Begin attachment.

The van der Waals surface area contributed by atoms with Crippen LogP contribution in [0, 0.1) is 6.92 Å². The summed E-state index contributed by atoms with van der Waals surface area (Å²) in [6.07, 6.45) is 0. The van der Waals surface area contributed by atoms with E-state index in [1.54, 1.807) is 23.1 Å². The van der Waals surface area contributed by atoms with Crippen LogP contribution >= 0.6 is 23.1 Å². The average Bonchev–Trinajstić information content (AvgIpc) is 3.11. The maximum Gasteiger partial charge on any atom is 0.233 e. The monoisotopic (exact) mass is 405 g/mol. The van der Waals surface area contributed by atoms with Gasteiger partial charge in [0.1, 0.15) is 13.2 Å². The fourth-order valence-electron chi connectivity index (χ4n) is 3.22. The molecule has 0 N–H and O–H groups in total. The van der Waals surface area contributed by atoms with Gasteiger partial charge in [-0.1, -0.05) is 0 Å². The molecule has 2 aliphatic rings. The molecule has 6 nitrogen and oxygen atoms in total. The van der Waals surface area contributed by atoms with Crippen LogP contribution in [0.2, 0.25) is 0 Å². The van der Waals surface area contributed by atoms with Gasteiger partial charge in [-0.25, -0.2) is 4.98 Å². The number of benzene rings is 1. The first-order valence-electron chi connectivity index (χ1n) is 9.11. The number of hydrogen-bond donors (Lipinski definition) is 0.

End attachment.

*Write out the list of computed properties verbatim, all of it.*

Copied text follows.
The van der Waals surface area contributed by atoms with Crippen LogP contribution in [0, 0.1) is 6.92 Å². The summed E-state index contributed by atoms with van der Waals surface area (Å²) in [6.07, 6.45) is 0. The van der Waals surface area contributed by atoms with E-state index in [1.54, 1.807) is 23.1 Å². The van der Waals surface area contributed by atoms with Crippen LogP contribution >= 0.6 is 23.1 Å². The average Bonchev–Trinajstić information content (AvgIpc) is 3.11. The maximum Gasteiger partial charge on any atom is 0.233 e. The monoisotopic (exact) mass is 405 g/mol. The van der Waals surface area contributed by atoms with Gasteiger partial charge in [0.1, 0.15) is 13.2 Å². The fourth-order valence-electron chi connectivity index (χ4n) is 3.22. The molecule has 0 N–H and O–H groups in total. The van der Waals surface area contributed by atoms with Gasteiger partial charge in [-0.1, -0.05) is 0 Å². The molecule has 2 aliphatic rings. The molecule has 6 nitrogen and oxygen atoms in total. The van der Waals surface area contributed by atoms with Crippen LogP contribution in [0.2, 0.25) is 0 Å². The van der Waals surface area contributed by atoms with Gasteiger partial charge in [-0.25, -0.2) is 4.98 Å². The number of benzene rings is 1. The first-order valence-electron chi connectivity index (χ1n) is 9.11. The number of hydrogen-bond donors (Lipinski definition) is 0.